My third l-number required that I travelled through to Glasgow to buy it. It was one of the first regularly exported non Brazilian species of Pleco. It had a striking flame orange seam to its dorsal fin which even in washed out newly imported fishes stood out as an unusual bit of colour. This L106 proved to be hardy. Being more or less omnivorous, it had both a passing interest in algae on the glass but also entertained with bold displays during feeding. Here it was always jostling for whatever sinking food morsel was offered. Once settled, it's colour intensified and the base colour took on a pleasant dark green with lighter but not light spotting.
Growth was steady but no more than a couple of centimetres a year. Indeed, this is no tankbuster and so ticks another box in terms of a single specimen being manageable even in relatively small tank. However, keeping a group of four or five perhaps with a group of angelfish is something I've seen accomplished well. Both cichlid and pleco work well with each other. L106 doesn't need strong current and it is enough of an omnivore to live well on what angelfish eat as long as the odd gut clearing vegetarian option be provided a few times a month.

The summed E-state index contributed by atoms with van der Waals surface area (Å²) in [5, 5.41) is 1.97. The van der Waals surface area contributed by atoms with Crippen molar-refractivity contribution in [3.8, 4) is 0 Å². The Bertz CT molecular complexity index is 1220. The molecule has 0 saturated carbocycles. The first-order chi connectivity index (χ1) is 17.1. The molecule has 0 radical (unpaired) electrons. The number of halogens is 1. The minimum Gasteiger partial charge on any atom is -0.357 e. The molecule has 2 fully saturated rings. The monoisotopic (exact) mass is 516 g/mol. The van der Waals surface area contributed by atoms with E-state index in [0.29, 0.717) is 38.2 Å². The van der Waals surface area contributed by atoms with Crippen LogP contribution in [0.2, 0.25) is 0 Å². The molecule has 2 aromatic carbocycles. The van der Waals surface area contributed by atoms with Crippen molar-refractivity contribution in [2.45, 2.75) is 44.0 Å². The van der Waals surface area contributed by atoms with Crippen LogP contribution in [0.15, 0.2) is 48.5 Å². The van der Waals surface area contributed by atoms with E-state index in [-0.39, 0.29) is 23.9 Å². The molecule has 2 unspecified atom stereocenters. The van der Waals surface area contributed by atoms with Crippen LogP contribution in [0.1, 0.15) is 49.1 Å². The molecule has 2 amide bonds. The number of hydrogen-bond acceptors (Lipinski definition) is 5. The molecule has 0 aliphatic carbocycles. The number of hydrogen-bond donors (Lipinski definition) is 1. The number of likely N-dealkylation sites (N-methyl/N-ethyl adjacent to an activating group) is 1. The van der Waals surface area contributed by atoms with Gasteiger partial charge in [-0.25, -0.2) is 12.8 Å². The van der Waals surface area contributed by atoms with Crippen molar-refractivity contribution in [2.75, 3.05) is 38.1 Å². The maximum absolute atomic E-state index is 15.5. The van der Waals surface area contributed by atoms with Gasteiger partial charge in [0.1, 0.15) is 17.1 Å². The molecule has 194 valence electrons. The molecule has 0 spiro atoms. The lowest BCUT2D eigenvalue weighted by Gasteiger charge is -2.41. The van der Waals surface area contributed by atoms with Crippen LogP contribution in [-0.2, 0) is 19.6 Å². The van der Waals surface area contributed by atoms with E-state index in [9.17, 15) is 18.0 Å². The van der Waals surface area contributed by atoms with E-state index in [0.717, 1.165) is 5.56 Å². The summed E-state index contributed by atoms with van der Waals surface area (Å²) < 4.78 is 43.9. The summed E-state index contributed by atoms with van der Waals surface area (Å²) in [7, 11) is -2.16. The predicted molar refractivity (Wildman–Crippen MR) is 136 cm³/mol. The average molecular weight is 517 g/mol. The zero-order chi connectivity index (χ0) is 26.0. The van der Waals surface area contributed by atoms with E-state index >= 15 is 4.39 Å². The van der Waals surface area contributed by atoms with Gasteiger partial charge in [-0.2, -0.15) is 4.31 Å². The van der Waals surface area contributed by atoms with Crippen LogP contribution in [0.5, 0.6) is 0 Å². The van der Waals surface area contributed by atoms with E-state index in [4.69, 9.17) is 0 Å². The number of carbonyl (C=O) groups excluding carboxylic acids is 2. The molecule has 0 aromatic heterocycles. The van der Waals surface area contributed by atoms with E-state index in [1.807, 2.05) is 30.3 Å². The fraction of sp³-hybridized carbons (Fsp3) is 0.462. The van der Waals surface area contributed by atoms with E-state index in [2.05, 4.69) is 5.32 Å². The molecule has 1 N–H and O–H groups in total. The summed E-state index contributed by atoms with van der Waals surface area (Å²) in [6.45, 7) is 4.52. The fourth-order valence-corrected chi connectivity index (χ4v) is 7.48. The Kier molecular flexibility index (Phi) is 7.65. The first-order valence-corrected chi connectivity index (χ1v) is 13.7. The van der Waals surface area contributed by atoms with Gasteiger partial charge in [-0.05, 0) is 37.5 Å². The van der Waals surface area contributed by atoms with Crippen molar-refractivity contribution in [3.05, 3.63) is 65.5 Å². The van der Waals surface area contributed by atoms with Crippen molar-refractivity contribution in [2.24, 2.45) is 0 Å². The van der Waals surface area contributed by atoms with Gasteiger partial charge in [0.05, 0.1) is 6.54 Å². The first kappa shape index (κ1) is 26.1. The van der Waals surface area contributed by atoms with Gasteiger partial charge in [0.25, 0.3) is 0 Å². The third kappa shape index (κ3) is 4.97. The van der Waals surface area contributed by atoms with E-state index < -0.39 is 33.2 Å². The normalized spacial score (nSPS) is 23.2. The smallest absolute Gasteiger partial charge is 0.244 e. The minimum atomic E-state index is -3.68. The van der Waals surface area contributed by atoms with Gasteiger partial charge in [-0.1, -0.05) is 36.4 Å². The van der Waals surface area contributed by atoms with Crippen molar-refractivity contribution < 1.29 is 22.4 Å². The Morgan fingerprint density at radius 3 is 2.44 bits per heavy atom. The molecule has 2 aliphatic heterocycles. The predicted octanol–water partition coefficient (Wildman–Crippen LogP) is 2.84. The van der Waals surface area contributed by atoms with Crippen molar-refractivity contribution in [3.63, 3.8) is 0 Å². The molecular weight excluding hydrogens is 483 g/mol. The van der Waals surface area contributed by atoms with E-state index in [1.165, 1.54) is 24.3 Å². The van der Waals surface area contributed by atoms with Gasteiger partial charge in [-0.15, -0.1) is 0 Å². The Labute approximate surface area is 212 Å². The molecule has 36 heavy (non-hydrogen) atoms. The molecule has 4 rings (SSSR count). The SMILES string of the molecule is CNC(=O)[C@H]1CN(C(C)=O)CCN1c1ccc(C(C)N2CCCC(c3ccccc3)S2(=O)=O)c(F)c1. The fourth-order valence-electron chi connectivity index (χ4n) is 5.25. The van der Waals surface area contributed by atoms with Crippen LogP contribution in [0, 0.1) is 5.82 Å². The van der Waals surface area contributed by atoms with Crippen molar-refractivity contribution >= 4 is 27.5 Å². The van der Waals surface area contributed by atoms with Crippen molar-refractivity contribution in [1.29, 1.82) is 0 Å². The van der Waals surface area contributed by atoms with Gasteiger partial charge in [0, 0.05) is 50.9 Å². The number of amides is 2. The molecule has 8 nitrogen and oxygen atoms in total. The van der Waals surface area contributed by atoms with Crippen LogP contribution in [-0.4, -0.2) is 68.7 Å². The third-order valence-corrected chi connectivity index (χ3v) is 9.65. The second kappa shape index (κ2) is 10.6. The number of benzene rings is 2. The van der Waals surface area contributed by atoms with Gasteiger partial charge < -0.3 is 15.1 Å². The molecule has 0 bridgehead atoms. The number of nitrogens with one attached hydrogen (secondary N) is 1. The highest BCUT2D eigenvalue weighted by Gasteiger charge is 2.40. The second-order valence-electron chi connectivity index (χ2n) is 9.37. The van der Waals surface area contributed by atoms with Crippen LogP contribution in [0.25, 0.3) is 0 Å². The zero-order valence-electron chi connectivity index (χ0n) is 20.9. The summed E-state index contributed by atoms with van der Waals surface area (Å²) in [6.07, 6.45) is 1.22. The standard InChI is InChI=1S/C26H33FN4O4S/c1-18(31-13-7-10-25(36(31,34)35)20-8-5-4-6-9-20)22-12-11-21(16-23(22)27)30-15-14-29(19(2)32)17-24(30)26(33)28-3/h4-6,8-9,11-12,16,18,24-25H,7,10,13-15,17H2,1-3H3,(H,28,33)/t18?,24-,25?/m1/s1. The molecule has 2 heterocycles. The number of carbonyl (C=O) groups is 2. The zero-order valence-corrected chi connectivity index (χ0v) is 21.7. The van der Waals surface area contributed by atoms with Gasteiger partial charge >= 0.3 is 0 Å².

More than a decade after I kept my first one, L106 was described as Hemiancistrus guahiborum, The -orum ending denoting that the species was named for more than one individual. Indeed it was named for the Guahibo, a tribe of people inhabiting parts of southern Venezuela and western Colombia. Some of their number assisted in the collection of specimens in the upper río Ventuari that were used in the description of the species.
All together an appealing, community tank friendly species and a good way to earn your l-number spurs.
Copyright information for the images used in this article can be found on the species' full Cat-eLog page.
|Cat-eLog Data Sheet|